PIARC Prize "Road Maintenance and Operations" - Substitution of Asphalt with Expanded Polystyrene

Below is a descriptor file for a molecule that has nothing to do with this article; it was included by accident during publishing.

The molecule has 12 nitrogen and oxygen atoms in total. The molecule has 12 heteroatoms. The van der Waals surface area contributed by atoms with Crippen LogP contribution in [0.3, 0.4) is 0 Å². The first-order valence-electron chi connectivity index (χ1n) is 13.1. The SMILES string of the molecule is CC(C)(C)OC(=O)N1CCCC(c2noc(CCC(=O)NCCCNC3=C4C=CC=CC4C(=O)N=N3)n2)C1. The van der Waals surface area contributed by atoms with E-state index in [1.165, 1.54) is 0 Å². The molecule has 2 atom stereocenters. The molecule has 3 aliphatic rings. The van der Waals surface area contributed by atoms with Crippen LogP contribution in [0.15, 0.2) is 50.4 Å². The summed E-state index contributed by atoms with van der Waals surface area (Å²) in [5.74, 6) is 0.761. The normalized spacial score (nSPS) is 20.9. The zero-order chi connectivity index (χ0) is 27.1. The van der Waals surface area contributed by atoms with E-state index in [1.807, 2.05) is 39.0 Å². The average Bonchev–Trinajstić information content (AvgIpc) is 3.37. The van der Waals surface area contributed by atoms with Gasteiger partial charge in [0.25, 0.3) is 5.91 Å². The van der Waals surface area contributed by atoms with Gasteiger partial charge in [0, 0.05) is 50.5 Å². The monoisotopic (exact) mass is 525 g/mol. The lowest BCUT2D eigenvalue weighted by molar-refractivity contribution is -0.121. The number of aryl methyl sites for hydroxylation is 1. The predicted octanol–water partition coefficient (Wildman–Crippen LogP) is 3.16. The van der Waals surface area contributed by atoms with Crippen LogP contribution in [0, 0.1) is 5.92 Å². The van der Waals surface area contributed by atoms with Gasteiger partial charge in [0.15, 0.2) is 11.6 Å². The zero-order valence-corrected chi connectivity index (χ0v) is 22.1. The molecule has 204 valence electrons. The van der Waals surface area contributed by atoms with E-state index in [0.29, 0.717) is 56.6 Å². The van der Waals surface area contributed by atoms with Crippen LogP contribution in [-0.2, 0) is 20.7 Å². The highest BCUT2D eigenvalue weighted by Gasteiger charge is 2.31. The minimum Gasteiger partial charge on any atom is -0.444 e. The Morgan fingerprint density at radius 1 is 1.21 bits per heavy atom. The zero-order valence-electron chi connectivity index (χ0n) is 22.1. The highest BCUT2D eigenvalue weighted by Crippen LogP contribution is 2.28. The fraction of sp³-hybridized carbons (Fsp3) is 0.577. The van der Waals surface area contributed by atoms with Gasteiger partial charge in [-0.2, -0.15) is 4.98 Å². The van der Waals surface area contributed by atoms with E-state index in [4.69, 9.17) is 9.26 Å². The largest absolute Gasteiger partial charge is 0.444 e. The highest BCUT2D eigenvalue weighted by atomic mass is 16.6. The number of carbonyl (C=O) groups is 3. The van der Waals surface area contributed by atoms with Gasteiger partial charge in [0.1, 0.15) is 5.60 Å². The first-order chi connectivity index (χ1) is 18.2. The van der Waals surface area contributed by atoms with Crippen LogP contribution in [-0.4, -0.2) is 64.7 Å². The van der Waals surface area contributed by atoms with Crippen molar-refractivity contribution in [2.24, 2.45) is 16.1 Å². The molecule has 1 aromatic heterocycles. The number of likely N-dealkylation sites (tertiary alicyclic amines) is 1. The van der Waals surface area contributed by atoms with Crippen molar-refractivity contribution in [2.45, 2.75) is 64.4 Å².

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Roads are fundamental elements for the economic and social development of any country; however, the carbon footprint generated by the construction of roads causes impacts on the environment and human health. Asphalt is a petroleum-based material, which is used as a binder in flexible pavement; however, certain consequences that this material causes (environmental degradation, depletion of oil reserves and a constant price increase) and low performance (problems like rutting, cracking, and other failures due to repeated traffic loads), led to the development of an alternative binder, which is resistant and respectful with the environment. This paper was aimed at exploring the potential benefits of recycled expanded polystyrene to be used as the main element of the mixture. Laboratory tests based on AASHTO and ASTM standards were performed to verify physical and mechanical properties. The results were compared with the asphalt AC-20 as a control sample to evaluate the viability of the new mixture. The result of this research shows that, in addition to replacing 100% of the asphalt, the compression and tension values improve, and the rutting resistance increases due to the susceptibility of the material to temperature changes. This material, in addition to solving structural problems that have been inherited by the use of bitumen, creates and introduces a clean manufacturing technology, which contributes in a certain way to minimize the use of natural resources, energy, and emissions. It has become a great alternative to the excessive consumption of expanded polystyrene anywhere in the world.